Pressure drop profiles for each of the coal slurries tabulated in Table II are presented in Figure 5 where the pressure drop of each slurry is plotted against the length of travel by the slurry through the pipeline. The two slurries exhibiting the high initial pressure drop are the 4 mesh x 0 slurry and the 2S mesh x 0 slurry. Minimum pressure drop is indicated for the 14 mesh x (l slurry.

Thus, it is seen, that by using a coal feed selected as herein provided, crushing costs can be maintained at a low value since the required size reduction is not excessive; pumping costs as reliected by the pressure drop curves of Figure 5 are minimized; dewatering costs indicated by the filtration rate data of Table II are minimized; and handling and storage characteristics of the delivered product (a substantial factor in its marketability) are improved as shown by the delivered screen analysis of Table II.

An additional implication of our discovery is applicable to the transportation of coals to commercial steam generating plants, most of which have burners adapted to operate with pulverized coals, for example, coals of which 100 percent will pass through a 100 mesh screen and at least 50 percent will pass through a 200 mesh screen. Because of the excessive pumping energy which would be required for such pulverized coals, their transportation through commercial pipelines is prohibitive. In order to convert mined coal into thermal energy at distant boiler plants, therefore, we have found that it is uneconomical to grind the coal to a pulverized state before it is shipped by pipeline. Instead, the mined coal should be comminuted to a size from about 6 mesh x 0 to about 28 mesh x 0 as previously set forth herein and pumped as a slurry through a long distance pipeline to the distant boiler plant. Attritionv resulting `from the movement of the coal through the pipeline is itself an effective factor in increasing the neness of the delivered coal, thereby reducing the duty of any further mechanical crushing apparatus.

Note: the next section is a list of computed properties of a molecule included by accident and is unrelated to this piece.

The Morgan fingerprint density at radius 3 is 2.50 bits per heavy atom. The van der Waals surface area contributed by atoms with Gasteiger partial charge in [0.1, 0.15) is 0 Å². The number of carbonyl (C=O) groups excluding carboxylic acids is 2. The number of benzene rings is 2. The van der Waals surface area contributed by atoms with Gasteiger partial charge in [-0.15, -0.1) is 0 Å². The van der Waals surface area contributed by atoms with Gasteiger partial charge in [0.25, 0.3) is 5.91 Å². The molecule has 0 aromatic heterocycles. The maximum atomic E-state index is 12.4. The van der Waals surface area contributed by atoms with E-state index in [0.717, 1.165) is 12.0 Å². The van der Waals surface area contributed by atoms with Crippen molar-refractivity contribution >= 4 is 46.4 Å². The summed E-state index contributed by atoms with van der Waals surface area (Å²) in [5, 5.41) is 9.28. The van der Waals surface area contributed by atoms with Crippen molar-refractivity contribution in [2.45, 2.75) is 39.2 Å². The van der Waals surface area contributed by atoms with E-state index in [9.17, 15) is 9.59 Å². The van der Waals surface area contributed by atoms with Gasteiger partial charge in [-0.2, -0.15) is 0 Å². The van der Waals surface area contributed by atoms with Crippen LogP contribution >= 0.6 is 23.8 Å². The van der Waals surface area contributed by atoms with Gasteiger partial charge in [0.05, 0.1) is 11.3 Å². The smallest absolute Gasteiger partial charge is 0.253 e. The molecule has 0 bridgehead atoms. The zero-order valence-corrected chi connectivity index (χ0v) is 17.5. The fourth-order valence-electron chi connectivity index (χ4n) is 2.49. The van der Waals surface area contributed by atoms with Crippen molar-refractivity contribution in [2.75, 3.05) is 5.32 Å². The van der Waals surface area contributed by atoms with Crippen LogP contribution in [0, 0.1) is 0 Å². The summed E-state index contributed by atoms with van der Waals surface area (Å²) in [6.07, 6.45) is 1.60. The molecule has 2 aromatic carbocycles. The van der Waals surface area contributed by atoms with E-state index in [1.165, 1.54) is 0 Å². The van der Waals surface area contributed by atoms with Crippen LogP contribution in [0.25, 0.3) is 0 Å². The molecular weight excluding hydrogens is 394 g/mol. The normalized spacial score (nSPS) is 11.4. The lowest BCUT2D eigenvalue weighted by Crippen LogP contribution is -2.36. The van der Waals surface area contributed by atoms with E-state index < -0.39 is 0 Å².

As a further consequence of our discovery that the pressure drop of coal slurry decreases with distance of travel through a commercial pipeline, we have found that the pumping stations should be placed along the pipeline at successively increasing intervals.

lf, for example, five equal capacity pumping units will supply the energy required to move coal slurry at the desired rate through a commercial pipeline, these tive pumping stations should not be placed along the pipeline at uniform intervals` One fifth of the total energy required to move coal slurry through the entire pipeline under stated conditions will not move the slurry through the first fth of the pipeline at the stated conditions. Hence, in order to obtain maximum advantage from equal capacity pumping stations for coal slurry pipelines, it is necessary that they be placed at successively increasing intervals, with proper allowance for differences in elevation of the terrain which exert an independent effect on the pumping requirements.

Y According to the provisions of the Vpatent statutes, We have explained the principle, .preferred construction, and

' mode of operation of our invention and have illustrated and described what we now consider to represent its best embodiment. However, we desire to have it understood that, within the scope of the appended claims, the invention may be practiced otherwise than as specically illustrated and described.

We claim:

l. A method for moving coal from mines to distant markets which comprises obtaining coal having a nominal top size in the range of 28 mesh to 6 mesh Tyler Screen Series and having less than 25 percent by Weight of plus 14 mesh particles, preparing a water slurry comprising 35 to 55 percent by weight of said coal in water, pumping said slurry through a long distance pipeline at linear velocities of 4 to 7 feet per second, recovering slurry from the delivery end of said pipeline and recovering marketable coal from said slurry.